Ambulance Service Warns Of TennCare Cuts; Committee Begins Process ToBuild Ambulance Building

Huntsville, TN (2010-03-01) With more budget cuts looming in Nashville, Scott County Ambulance Service Director Jim Reed warned the Emergency Services Committee of potentially deeper cuts in TennCare reimbursements to Ambulance Services across the State.

With State revenues down, TennCare officials notified all Ambulance Service Directors across the State of impending reimbursement cuts last year, estimating that a five percent reduction would be forthcoming. Since the announcement, the Tennessee Ambulance Services Association has made a concerted effort to lobby TennCare to lessen the impact of the cuts. Reed commented that not long ago, the effort was believed to have convinced TennCare budget officials to make only a 2.5 percent cut.

Unfortunately, the most recent word from TennCare is for Ambulance Services to expect a minimum of a 7 percent cut, with the possibility of the final number rising to 10 percent. “We can’t afford a cut that deep,” Reed noted. In previous years, the Commission has been able to transfer $500,000 per year from the Ambulance Service to balance the County budget. “Next year, we might have to come to you and ask for a supplement,” Reed said.

MediCare, the other major source of revenue for the Ambulance Service, has already announced cutbacks in their reimbursement rates. Urban rates will see a 3 percent cut, rural rates 4 percent, and “super rural” rates will incur an 18 percent reduction. According to Reed, Scott County is reimbursed under the rural rate; however, he could not rule out the possibility that MediCare would classify Scott County as a super rural area in determining the level of cuts.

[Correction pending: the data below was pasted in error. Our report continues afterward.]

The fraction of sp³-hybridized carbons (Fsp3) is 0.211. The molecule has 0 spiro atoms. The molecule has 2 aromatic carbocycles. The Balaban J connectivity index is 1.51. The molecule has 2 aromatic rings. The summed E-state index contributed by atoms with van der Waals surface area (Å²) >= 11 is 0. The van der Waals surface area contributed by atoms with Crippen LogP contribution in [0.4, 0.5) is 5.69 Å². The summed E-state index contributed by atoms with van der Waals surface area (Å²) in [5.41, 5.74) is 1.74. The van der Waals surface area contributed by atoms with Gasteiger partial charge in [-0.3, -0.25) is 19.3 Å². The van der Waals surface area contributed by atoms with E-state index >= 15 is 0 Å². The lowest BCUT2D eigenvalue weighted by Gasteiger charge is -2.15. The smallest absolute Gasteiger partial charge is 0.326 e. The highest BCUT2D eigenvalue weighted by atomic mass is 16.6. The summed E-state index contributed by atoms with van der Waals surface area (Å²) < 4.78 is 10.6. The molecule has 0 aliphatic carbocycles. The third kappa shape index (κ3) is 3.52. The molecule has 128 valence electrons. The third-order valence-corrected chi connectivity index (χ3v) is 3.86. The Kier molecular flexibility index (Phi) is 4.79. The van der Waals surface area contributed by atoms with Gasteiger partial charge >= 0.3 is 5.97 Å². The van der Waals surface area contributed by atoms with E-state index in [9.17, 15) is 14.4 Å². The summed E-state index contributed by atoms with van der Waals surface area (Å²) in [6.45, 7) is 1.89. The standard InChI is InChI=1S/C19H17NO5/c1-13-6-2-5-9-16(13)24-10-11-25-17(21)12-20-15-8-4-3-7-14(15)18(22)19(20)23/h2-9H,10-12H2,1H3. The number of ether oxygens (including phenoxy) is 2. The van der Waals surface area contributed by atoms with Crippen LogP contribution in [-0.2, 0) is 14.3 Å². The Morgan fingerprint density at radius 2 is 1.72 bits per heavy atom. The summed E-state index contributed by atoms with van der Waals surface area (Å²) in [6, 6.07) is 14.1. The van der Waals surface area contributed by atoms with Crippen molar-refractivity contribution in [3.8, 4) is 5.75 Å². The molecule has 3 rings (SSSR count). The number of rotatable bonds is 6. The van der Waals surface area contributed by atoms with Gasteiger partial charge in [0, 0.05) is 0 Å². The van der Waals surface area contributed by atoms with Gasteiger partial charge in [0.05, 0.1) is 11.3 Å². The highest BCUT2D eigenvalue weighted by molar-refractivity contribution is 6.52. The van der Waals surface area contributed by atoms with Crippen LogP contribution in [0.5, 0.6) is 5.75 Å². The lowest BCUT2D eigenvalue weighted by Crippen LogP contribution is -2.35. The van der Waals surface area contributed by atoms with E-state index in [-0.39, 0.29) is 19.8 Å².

In other news regarding the Ambulance Service, Reed once again asked the Committee to begin the process of building a new home for the Ambulance Service. Reed stated that former County Executive Dwight Murphy had initially noted the need for a new building, but through a series of other capital projects, including the new Winfield Elementary School, Scott County Justice Center, and the current school building program at Burchfield and Robbins Elementary, had been asked to put the project on hold. With the current number of ambulances running, the current facility cannot house all the units. “We have no room for training, and with our electrical situation, there is no way to keep units that are forced to sit outside warm,” said Reed. On a motion by Commissioner Jeff Watson, and seconded by commissioner Gerry Garrett, the Committee voted unanimously to recommend hiring an architect to draw up plans for a new building. While various sites were discussed, including land adjacent to the Justice Center, none were decided upon Monday night.